BP (BP.L) said it will hand shareholders $500m (£360m) through buyback and predicted a recovery in oil demand in 2021 as economies reopen and as it swung to a profit.
Shares in the company were up 3% on Tuesday morning. It was also among the FTSE 100's (^FTSE) top rises.
One of the world’s largest oil companies rebounded from a first quarter reporter loss last year to post a profit. Its reported profit for Q1 2021 was $4.7bn, compared to a loss of $4.4bn in Q1 2020. Net income was $2.6bn, above market consensus expectation of $1.5bn.
In the second quarter it said it "intends to offset the expected full-year dilution from the vesting of awards under employee share schemes through buybacks, at a cost of around $500m."
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"Companies are often criticised for how and when they decide to buy back their shares. Arguably it’s only the best option when there are no investment opportunities elsewhere and those shares look cheap. And BP’s do look cheap," said Dan Lane, senior analyst at Freetrade. At the time of writing, they were trading at £300.
It said it generated around $11bn of cash inflow in the first quarter, enabling it to reach its $35bn net debt target "significantly ahead of plan." The company also reduced its net debt reduced by $5.6bn to reach $33.3bn at the end of the quarter, well below its $35bn target.
"For now now BP knows it can only really create value through buybacks. Net debt may be deemed stable but that’s still a $30bn+ mountain that needs attention eventually," added Lane.
Meanwhile BP chief Bernard Looney said that "with the acceleration of divestment proceeds, together with strong business performance and the recovery in the price environment, we generated strong cash flow and delivered on our net debt target around a year early."
"We are commencing share buybacks in the second quarter which, alongside our resilient dividend, support the growth in distributions to shareholders."
Looking ahead, BP expects oil demand to recover in 2021 due to strong growth in US and China, the rollout of vaccines and the ease of lockdown restrictions.
It also expects global gas demand to recover to above 2019 levels, and LNG demand to increase as a result of higher Asian imports.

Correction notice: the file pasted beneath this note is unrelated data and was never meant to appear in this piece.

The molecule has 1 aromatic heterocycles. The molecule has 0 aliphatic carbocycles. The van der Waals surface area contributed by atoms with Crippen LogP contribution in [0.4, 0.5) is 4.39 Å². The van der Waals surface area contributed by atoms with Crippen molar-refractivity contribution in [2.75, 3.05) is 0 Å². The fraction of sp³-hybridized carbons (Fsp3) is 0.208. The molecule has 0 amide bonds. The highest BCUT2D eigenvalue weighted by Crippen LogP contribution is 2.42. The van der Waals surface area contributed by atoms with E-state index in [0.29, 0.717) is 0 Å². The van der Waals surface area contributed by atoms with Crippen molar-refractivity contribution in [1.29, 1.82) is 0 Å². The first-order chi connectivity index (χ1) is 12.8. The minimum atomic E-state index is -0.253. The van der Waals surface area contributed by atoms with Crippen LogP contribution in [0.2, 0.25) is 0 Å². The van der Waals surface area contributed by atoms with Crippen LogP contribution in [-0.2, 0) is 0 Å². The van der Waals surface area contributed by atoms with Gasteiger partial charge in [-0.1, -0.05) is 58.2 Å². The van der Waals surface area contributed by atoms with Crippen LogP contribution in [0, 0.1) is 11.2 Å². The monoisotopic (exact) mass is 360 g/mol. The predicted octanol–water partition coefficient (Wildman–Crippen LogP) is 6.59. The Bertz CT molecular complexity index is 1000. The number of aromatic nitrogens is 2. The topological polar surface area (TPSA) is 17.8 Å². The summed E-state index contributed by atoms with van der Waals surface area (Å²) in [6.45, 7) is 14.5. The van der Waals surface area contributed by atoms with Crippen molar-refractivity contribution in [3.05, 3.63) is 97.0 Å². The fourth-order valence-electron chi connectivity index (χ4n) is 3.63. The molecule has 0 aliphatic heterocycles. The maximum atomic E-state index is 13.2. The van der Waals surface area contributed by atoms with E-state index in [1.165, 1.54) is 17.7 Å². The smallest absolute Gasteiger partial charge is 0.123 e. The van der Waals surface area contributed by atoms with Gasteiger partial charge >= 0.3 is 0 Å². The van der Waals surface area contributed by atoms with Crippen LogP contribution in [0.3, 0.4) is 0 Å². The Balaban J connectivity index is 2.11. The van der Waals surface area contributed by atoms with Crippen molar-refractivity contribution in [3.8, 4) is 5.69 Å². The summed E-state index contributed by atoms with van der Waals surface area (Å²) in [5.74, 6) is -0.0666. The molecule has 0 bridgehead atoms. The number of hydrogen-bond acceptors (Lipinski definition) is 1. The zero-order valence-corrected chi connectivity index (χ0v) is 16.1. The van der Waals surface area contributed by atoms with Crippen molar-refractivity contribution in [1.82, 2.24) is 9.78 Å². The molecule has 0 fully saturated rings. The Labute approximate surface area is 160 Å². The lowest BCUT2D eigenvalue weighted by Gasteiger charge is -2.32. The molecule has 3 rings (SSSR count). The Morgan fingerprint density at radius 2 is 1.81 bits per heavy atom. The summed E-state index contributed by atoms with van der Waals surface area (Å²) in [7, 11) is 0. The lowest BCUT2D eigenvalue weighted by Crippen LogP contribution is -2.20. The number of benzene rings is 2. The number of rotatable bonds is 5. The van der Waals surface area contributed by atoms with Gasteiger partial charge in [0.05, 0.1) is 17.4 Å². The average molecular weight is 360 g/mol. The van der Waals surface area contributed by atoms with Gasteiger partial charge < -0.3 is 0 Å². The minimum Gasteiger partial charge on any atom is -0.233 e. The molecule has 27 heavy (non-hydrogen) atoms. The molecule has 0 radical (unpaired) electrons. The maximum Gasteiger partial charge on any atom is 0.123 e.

Steve Clayton, manager of the HL Select UK Income Shares fund, which has a position in BP said: “The market could not have asked for more from BP with these results."
"The energy sector had a tough pandemic; oil prices crashed as travel ground to a halt around the globe. BP is now riding the recovery and reshaping the business for a low-carbon future."
He pointed out that "the crucial question, as yet unanswered is what returns will BP be able to achieve from its growing portfolio of green energy investments."
Back in February 2020, when Looney took over, BP had pledged to become net emissions neutral by 2050, marking one of the most ambitious climate targets in the energy industry.
"Investors, while grateful for a return of capital, will also be looking for further indications of what other measures the company is looking to take to steer itself towards a greener future," said Michael Hewson, chief market analyst at CMC Markets UK.
"Buybacks are all well and good in the short term, however what BP does with its surplus cash in terms of its 'performing while transforming' strategy will also be important as it looks to meet its climate targets, and on that the jury is still out," he added.
In June last year the company said it was cutting 10,000 jobs due to the widespread economic fallout from the coronavirus pandemic and the resulting slump in oil prices.
The job cuts, equivalent to 15% of the company’s global workforce, mainly affected senior office-based roles.
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